Reliance on Predicative Units as a Method of Analysing and Translating Amharic Written Texts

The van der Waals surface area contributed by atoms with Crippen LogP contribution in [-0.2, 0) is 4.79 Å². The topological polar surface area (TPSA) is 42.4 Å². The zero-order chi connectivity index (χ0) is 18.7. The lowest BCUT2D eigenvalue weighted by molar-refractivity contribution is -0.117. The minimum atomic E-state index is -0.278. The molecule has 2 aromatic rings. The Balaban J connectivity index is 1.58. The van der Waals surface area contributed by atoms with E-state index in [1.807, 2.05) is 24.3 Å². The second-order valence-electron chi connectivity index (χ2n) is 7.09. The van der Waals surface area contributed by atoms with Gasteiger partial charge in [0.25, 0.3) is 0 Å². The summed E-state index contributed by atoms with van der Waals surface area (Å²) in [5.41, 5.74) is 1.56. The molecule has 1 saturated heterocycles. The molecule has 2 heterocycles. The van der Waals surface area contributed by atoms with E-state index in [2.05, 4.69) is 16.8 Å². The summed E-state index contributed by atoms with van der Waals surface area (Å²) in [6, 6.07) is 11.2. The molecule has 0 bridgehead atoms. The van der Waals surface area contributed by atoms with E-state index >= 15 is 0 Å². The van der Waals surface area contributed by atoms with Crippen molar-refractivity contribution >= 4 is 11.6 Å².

In analysing and translating Amharic texts, most foreign students have experienced major problems while trying to ‘redirect’ the rigidly leftbranching syntax of Amharic into the predominantly right-branching syntax of most European languages. The way out of this difficulty proposed by some teachers of Amharic consists in the so-called ‘translating from the end’ principle: the student begins to decipher the structure of an Amharic sentence from the finite verb form at its very end and gradually proceeds towards the beginning of the sentence, untangling—one by one—the syntactic structures involved. In the course of teaching Amharic, I have found this method largely inadequate for the purpose it is supposed to achieve. As an alternative to the ‘translating from the end’ method the author proposes another strategy which could be termed ‘reliance on predicative units’. In using this strategy, the student should, first of all, single out verb forms which are likely to perform the function of (final or dependent) predicates. The second step consists in delimiting groups, or units, headed by every such verb form. The third step is to provide a rough, working translation of every such unit without taking into consideration its relations to the other units in the sentence. The fourth, and final, step consists in joining the translations of the predicative units together; at this stage, detailed knowledge of Amharic morphosyntactic rules is very much required.